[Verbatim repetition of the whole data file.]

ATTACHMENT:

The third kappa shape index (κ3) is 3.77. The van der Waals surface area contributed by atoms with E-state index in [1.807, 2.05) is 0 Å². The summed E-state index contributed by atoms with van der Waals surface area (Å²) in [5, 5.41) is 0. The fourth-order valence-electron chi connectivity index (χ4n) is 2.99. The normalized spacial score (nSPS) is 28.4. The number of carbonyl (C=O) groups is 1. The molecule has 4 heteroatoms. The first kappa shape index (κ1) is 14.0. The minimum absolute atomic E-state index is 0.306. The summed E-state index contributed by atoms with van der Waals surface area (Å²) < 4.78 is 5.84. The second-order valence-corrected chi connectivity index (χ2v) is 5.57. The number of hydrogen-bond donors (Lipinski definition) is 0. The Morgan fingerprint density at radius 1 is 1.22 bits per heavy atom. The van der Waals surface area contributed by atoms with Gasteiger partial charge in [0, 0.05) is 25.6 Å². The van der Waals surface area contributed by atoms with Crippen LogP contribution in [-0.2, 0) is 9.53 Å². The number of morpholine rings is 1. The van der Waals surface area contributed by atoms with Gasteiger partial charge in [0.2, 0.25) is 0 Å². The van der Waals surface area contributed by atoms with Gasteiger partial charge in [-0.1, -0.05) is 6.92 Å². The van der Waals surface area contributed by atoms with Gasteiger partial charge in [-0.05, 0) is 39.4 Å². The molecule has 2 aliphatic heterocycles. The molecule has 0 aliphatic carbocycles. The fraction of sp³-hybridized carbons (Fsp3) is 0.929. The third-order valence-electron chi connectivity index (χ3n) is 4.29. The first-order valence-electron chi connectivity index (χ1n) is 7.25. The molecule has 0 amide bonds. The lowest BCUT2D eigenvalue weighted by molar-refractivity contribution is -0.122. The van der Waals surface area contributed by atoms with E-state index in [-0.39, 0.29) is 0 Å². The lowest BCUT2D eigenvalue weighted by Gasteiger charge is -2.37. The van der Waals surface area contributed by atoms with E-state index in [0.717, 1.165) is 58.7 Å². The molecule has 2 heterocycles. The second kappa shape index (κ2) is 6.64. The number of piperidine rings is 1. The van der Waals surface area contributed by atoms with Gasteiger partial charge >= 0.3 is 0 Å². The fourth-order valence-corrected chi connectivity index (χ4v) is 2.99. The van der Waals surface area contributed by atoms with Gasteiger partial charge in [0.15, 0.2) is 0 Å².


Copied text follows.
The third kappa shape index (κ3) is 3.77. The van der Waals surface area contributed by atoms with E-state index in [1.807, 2.05) is 0 Å². The summed E-state index contributed by atoms with van der Waals surface area (Å²) in [5, 5.41) is 0. The fourth-order valence-electron chi connectivity index (χ4n) is 2.99. The normalized spacial score (nSPS) is 28.4. The number of carbonyl (C=O) groups is 1. The molecule has 4 heteroatoms. The first kappa shape index (κ1) is 14.0. The minimum absolute atomic E-state index is 0.306. The summed E-state index contributed by atoms with van der Waals surface area (Å²) < 4.78 is 5.84. The second-order valence-corrected chi connectivity index (χ2v) is 5.57. The number of hydrogen-bond donors (Lipinski definition) is 0. The Morgan fingerprint density at radius 1 is 1.22 bits per heavy atom. The van der Waals surface area contributed by atoms with Gasteiger partial charge in [0, 0.05) is 25.6 Å². The van der Waals surface area contributed by atoms with Crippen LogP contribution in [-0.2, 0) is 9.53 Å². The number of morpholine rings is 1. The van der Waals surface area contributed by atoms with Gasteiger partial charge in [0.2, 0.25) is 0 Å². The van der Waals surface area contributed by atoms with Gasteiger partial charge in [-0.1, -0.05) is 6.92 Å². The van der Waals surface area contributed by atoms with Gasteiger partial charge in [-0.05, 0) is 39.4 Å². The molecule has 2 aliphatic heterocycles. The molecule has 0 aliphatic carbocycles. The fraction of sp³-hybridized carbons (Fsp3) is 0.929. The third-order valence-electron chi connectivity index (χ3n) is 4.29. The first-order valence-electron chi connectivity index (χ1n) is 7.25. The molecule has 0 amide bonds. The lowest BCUT2D eigenvalue weighted by molar-refractivity contribution is -0.122. The van der Waals surface area contributed by atoms with E-state index in [-0.39, 0.29) is 0 Å². The lowest BCUT2D eigenvalue weighted by Gasteiger charge is -2.37. The van der Waals surface area contributed by atoms with E-state index in [0.717, 1.165) is 58.7 Å². The molecule has 2 heterocycles. The second kappa shape index (κ2) is 6.64. The number of piperidine rings is 1. The van der Waals surface area contributed by atoms with Gasteiger partial charge >= 0.3 is 0 Å². The fourth-order valence-corrected chi connectivity index (χ4v) is 2.99. The van der Waals surface area contributed by atoms with Gasteiger partial charge in [0.15, 0.2) is 0 Å².